- keep your system simple and focused – i.e. this month we want suggestions on XYZ – or “initially we want suggestions to come from anywhere then we will focus on the top 5 areas highlighted for action”.
- assign a sponsor, chief promoter or champion to monitor the system and intervene if necessary; and make sure they are resourced in this role.
- promote a peer review of the ideas with some guidance to staff to assist them in this process – be clear about what the criteria for review are to guide front line staff. Make a decision if you want these reviews to be public or private – if you make the process public you might skew inputs and discourage ideas.
- consider if you need some specific training in the ‘how to’ of generating ideas.
- Embed the escalation of peer endorsed ideas to management to consider and enable action.
- ensure you provide feedback quickly on all ideas – be specific was it feasible, was it a priority could it be implemented.
- consider a recognition or reward system for the best ideas – this is not essential for success and might be counterproductive.
- build in some metrics to monitor progress to evaluate how your approach is maturing.
- share and celebrate the results of action taken in ways such as – time or money saved, new resources purchased or changes to practice implemented.
One example to consider
One alternative approach which shares many of these features was shared in a post by Alexander Kjerulf, of the Chief Happiness Officer Blog and can be summed up in their flow chart.
Want to leave the real world?
If you want to move away from the real world ‘suggestion box’ here are a couple of online idea sharing tools/platforms which you might want to explore.
- Free Suggestion Box – is free in beta but in the future there will be both free and affordable paid plans.
- Suggestion Ox – if you’re a small team they have a free option for you.
- SuggestionBox – while marketed to consumer engagement can be re-purposed for staff feedback.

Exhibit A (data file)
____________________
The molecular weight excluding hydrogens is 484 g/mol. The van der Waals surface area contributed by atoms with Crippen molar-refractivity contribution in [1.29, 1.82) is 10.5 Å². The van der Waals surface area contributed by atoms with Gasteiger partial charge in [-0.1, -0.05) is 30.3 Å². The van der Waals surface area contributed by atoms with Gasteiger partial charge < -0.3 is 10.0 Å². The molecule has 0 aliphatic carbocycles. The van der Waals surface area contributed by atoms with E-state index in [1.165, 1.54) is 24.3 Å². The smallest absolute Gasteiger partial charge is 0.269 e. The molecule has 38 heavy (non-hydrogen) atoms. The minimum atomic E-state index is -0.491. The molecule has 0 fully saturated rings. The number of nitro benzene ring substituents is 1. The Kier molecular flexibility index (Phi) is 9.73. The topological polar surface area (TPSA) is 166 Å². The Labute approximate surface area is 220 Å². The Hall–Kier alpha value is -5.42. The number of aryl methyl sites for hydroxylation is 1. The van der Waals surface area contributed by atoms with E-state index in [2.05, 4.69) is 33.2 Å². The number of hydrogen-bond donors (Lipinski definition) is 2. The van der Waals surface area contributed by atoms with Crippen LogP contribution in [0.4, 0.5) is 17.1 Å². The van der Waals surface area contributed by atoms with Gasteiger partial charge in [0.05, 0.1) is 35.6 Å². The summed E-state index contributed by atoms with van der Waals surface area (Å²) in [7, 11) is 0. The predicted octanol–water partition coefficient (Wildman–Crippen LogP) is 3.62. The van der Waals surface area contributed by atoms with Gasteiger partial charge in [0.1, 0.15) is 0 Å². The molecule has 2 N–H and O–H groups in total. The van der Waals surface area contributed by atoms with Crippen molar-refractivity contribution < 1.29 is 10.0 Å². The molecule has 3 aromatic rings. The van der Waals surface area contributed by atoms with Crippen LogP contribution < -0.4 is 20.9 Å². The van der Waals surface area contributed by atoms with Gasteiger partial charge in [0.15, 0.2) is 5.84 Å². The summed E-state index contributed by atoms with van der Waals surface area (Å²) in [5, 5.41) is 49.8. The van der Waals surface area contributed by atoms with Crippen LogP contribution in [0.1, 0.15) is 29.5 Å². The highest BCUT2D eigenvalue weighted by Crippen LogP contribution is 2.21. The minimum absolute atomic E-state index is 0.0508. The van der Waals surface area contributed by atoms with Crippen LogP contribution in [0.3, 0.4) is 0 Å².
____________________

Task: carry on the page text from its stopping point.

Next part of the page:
- Ideascale – if you’re a small team they have a free option for you.
- Boxwire – a paid service
Where to from here
I would love to hear you if you’ve had some success from your approach or if you have seen some ideas that improve on the ubiquitous ‘suggestion box’. If you’re happy to it would be great to share them with others.
You might also like to read my article on Handling negative reviews for your non profit – let’s get it right for other hints and tips on how to manage feedback positively.
About the author – Helen Attrill, MBA
Hi, Just a bit about myself to help you understand what my driving mission is. I am committed to helping aged care and not for profit organisations ‘accept the challenge of industry change’™.
I have over 26 years as an industry and organisation leader in the aged care and not for profit sector and have led the successful implementation of significant sector, profession and organisational change. Armed with this background I can guide and assist you with your change management challenge.
To find out more about my background visit the Meet Helen page.
If you are still struggling with change and need some support or assistance please feel free to contact me by emailing me at firstname.lastname@example.org